A whole chicken in the smoker is magical – combining amazing smoky flavors, super juicy & tender texture, and beautiful presentation. Brined and rubbed with a simple spice blend, then slowly smoked over flavorful wood chips, even beginners can achieve juicy perfection effortlessly.

The uses are endless – from flavorful tacos to smoky pulled chicken sandwiches or simply enjoyed with your hands. Plus, an affordable way to feed a crowd or have leftovers for days. Fire up the smoker for this delectable, easy-smoked chicken.

Why You’ll Love It

Brining the chicken is an extra (yet super easy) step that gives it so much flavor and keeps it juicy. The flavorful dry rub makes for a golden crust that is a stunning presentation. Whole chickens are not only economical (much cheaper per pound than individual cuts), but they give a variety of light and dark meat, so you get to pick your favorite part. You get the breasts, thighs, and wings in one tidy and easy-to-manage package.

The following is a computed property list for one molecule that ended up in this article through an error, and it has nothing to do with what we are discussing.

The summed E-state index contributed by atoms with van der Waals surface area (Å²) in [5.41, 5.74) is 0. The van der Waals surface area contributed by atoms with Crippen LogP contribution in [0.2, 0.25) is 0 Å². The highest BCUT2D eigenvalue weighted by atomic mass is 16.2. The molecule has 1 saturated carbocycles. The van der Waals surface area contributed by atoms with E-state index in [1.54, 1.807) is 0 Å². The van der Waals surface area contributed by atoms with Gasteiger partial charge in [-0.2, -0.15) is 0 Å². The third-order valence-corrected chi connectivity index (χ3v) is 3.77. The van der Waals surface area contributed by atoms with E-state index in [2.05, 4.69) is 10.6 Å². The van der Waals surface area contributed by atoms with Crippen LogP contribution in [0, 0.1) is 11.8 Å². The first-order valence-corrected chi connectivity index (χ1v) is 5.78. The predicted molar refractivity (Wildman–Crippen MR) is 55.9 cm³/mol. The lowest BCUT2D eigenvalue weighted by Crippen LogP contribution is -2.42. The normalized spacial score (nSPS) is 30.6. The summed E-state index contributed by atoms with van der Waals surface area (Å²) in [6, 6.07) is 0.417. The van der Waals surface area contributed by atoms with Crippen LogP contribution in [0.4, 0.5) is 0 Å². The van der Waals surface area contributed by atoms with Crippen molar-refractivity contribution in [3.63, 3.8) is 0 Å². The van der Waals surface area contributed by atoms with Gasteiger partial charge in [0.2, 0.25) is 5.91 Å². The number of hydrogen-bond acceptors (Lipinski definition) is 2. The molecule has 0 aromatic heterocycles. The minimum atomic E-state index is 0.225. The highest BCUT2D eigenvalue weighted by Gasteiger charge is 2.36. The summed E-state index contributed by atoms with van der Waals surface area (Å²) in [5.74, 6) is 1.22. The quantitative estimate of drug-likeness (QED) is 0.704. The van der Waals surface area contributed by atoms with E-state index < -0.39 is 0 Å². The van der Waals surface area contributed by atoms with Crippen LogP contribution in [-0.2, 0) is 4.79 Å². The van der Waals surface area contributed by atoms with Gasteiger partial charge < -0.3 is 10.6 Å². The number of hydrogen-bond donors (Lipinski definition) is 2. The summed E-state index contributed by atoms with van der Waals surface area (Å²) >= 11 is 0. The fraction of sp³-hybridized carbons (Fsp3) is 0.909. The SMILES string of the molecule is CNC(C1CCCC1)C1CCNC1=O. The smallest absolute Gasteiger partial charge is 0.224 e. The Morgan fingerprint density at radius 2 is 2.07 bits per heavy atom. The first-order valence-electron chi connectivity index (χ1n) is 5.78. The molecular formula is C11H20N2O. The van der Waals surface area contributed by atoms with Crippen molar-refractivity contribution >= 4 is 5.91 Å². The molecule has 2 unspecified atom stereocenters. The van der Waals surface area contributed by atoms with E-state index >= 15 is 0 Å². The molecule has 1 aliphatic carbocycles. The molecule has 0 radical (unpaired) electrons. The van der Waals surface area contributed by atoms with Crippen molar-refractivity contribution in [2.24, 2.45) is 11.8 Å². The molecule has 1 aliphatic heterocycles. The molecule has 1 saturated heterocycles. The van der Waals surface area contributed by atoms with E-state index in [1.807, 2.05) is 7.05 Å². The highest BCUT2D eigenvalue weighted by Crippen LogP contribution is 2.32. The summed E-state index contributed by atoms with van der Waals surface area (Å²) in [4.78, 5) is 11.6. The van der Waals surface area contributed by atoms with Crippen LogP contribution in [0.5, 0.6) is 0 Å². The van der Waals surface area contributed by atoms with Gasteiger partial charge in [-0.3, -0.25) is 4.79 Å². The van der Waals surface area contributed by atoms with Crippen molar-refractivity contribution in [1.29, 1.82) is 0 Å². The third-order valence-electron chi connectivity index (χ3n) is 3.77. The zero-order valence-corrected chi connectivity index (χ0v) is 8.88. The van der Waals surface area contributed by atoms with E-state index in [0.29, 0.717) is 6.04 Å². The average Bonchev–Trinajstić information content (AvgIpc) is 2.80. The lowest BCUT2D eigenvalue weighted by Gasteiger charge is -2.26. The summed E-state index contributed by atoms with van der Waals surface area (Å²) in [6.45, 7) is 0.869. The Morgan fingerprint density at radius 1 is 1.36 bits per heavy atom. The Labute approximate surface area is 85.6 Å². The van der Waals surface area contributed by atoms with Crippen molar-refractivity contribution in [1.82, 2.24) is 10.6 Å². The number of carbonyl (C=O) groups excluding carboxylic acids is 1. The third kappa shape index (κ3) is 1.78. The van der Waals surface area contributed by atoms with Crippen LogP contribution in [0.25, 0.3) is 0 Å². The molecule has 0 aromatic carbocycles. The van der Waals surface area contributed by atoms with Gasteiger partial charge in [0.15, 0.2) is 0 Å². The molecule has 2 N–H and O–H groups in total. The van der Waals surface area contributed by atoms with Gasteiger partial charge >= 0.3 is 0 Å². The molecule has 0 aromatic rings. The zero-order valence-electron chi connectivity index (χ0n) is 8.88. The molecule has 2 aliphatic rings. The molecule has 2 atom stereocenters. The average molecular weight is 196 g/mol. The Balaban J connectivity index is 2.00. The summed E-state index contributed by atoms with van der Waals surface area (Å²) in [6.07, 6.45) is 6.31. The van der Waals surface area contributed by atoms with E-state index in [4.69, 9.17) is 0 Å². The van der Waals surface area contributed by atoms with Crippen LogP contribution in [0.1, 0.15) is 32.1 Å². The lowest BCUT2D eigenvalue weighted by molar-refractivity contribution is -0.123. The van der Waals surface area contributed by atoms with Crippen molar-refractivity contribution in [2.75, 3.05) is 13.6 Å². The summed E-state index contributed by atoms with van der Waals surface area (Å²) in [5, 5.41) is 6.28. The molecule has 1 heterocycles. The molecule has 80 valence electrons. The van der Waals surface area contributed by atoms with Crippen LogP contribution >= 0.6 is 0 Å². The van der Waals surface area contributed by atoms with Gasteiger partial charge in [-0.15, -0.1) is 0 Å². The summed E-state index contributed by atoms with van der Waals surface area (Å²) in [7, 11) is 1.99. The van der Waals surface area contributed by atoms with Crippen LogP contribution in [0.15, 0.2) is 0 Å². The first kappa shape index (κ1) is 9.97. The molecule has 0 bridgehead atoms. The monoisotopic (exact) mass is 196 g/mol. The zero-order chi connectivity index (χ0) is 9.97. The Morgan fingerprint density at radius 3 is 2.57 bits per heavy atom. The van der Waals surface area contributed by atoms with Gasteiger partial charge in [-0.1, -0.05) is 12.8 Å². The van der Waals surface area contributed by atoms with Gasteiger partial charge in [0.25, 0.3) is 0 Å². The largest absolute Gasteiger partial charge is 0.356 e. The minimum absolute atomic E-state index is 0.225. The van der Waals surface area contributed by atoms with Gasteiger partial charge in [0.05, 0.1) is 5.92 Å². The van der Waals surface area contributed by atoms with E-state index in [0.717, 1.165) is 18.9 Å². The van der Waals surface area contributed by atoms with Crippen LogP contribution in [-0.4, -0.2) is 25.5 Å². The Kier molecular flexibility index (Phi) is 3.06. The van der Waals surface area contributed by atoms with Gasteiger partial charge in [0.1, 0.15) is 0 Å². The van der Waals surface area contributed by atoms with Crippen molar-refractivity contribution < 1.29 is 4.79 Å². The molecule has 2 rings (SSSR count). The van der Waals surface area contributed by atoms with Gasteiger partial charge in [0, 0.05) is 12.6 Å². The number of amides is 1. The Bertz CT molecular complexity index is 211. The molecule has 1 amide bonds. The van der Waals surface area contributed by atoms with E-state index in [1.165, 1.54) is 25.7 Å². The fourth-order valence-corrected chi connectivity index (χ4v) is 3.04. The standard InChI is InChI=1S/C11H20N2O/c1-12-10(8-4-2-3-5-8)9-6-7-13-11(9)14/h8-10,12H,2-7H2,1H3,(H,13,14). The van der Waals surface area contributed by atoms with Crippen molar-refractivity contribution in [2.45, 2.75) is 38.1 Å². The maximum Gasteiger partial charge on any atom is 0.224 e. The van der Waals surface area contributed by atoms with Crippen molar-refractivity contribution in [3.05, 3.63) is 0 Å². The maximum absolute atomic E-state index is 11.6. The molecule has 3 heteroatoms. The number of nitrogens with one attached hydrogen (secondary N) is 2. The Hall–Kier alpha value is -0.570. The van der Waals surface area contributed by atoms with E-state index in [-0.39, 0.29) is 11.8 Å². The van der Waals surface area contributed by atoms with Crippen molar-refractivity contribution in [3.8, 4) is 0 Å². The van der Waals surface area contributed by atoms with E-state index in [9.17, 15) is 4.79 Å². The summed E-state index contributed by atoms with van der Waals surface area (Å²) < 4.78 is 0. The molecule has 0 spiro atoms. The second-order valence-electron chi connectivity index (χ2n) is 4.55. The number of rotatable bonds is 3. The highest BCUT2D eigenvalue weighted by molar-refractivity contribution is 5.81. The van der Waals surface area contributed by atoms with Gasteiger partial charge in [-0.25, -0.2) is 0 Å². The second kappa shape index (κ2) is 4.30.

What You’ll Need

  • A Whole Chicken – Any size will do.
  • A Brine – Water, salt, sugar. It soaks in the brine bath, which helps keep it super juicy and flavorful as it cooks in the smoker.
  • A Dry Rub – Use your favorite or follow my chicken rub recipe.
  • Wood chunks or pellets – Apple or cherry wood are my top choices for smoking chicken. They are subtle and have slightly sweet flavors that pair wonderfully with chicken and don’t overpower it. You can use one or even a combination of the two. Hickory, maple, pecan or oak will also work great.
  • Thermometer(s) – A Two-Channel Remote Thermometer and a Thermapen Instant Read Probe Thermometer to spot check and verify.

Jump down to the recipe card to print and view all the details.

How to Smoke a Whole Chicken

Follow these step-by-step instructions for a seriously delicious smoked chicken.

brining chicken in bowl
dry rub on whole chicken for smoking
smoking a chicken in big green egg
  1. Brine the Chicken (optional but highly recommended)
    Dissolve a solution of 1 cup Diamond Kosher Salt, 3/4 cup sugar and 4 quarts water. Submerge the chicken in the brine, and refrigerate for 3 to 6 hours. Thoroughly rinse and pat dry with paper towels.
  2. Apply the Dry Rub
    Evenly dust your spice rub on all surfaces and let it sit out to come to room temperature while you get your smoker ready.
  3. Setup the smoker
    Set it up for indirect-heat cooking with a smoker temp of 225° F to 275° F with a drip pan filled with hot water under where the grates (according to the manufacturer’s instructions). Add your wood chips or pellets for smoke.